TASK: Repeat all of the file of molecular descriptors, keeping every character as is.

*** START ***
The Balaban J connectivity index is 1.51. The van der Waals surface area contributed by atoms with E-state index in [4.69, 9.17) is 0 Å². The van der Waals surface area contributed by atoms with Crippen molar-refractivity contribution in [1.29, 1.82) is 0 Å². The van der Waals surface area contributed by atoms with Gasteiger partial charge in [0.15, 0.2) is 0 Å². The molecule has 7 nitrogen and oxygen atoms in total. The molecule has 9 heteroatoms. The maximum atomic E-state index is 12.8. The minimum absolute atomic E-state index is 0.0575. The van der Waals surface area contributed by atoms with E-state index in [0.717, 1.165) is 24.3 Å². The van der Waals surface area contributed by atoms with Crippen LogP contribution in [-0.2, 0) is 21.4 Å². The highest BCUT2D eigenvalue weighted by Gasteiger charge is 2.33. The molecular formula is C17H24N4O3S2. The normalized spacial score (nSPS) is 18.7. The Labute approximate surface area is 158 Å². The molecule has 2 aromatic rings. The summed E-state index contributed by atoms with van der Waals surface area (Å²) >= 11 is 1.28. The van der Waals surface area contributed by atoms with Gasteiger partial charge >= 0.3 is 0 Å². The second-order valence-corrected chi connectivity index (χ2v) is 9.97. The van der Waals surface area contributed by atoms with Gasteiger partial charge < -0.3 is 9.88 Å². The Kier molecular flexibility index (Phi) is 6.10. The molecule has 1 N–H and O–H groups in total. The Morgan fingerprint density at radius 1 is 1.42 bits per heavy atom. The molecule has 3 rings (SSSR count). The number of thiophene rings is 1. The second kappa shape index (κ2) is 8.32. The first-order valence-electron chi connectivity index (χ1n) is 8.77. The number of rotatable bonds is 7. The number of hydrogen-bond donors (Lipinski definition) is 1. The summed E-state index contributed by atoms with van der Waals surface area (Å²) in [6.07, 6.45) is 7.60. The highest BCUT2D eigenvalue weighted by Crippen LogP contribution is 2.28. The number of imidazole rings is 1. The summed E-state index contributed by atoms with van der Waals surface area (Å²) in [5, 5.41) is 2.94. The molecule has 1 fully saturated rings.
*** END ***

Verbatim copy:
The Balaban J connectivity index is 1.51. The van der Waals surface area contributed by atoms with E-state index in [4.69, 9.17) is 0 Å². The van der Waals surface area contributed by atoms with Crippen molar-refractivity contribution in [1.29, 1.82) is 0 Å². The van der Waals surface area contributed by atoms with Gasteiger partial charge in [0.15, 0.2) is 0 Å². The molecule has 7 nitrogen and oxygen atoms in total. The molecule has 9 heteroatoms. The maximum atomic E-state index is 12.8. The minimum absolute atomic E-state index is 0.0575. The van der Waals surface area contributed by atoms with E-state index in [0.717, 1.165) is 24.3 Å². The van der Waals surface area contributed by atoms with Crippen LogP contribution in [-0.2, 0) is 21.4 Å². The highest BCUT2D eigenvalue weighted by Gasteiger charge is 2.33. The molecular formula is C17H24N4O3S2. The normalized spacial score (nSPS) is 18.7. The Labute approximate surface area is 158 Å². The molecule has 2 aromatic rings. The summed E-state index contributed by atoms with van der Waals surface area (Å²) >= 11 is 1.28. The van der Waals surface area contributed by atoms with Gasteiger partial charge >= 0.3 is 0 Å². The second-order valence-corrected chi connectivity index (χ2v) is 9.97. The van der Waals surface area contributed by atoms with Gasteiger partial charge < -0.3 is 9.88 Å². The Kier molecular flexibility index (Phi) is 6.10. The molecule has 1 N–H and O–H groups in total. The Morgan fingerprint density at radius 1 is 1.42 bits per heavy atom. The molecule has 3 rings (SSSR count). The number of thiophene rings is 1. The second kappa shape index (κ2) is 8.32. The first-order valence-electron chi connectivity index (χ1n) is 8.77. The number of rotatable bonds is 7. The number of hydrogen-bond donors (Lipinski definition) is 1. The summed E-state index contributed by atoms with van der Waals surface area (Å²) in [6.07, 6.45) is 7.60. The highest BCUT2D eigenvalue weighted by Crippen LogP contribution is 2.28. The number of imidazole rings is 1. The summed E-state index contributed by atoms with van der Waals surface area (Å²) in [5, 5.41) is 2.94. The molecule has 1 fully saturated rings.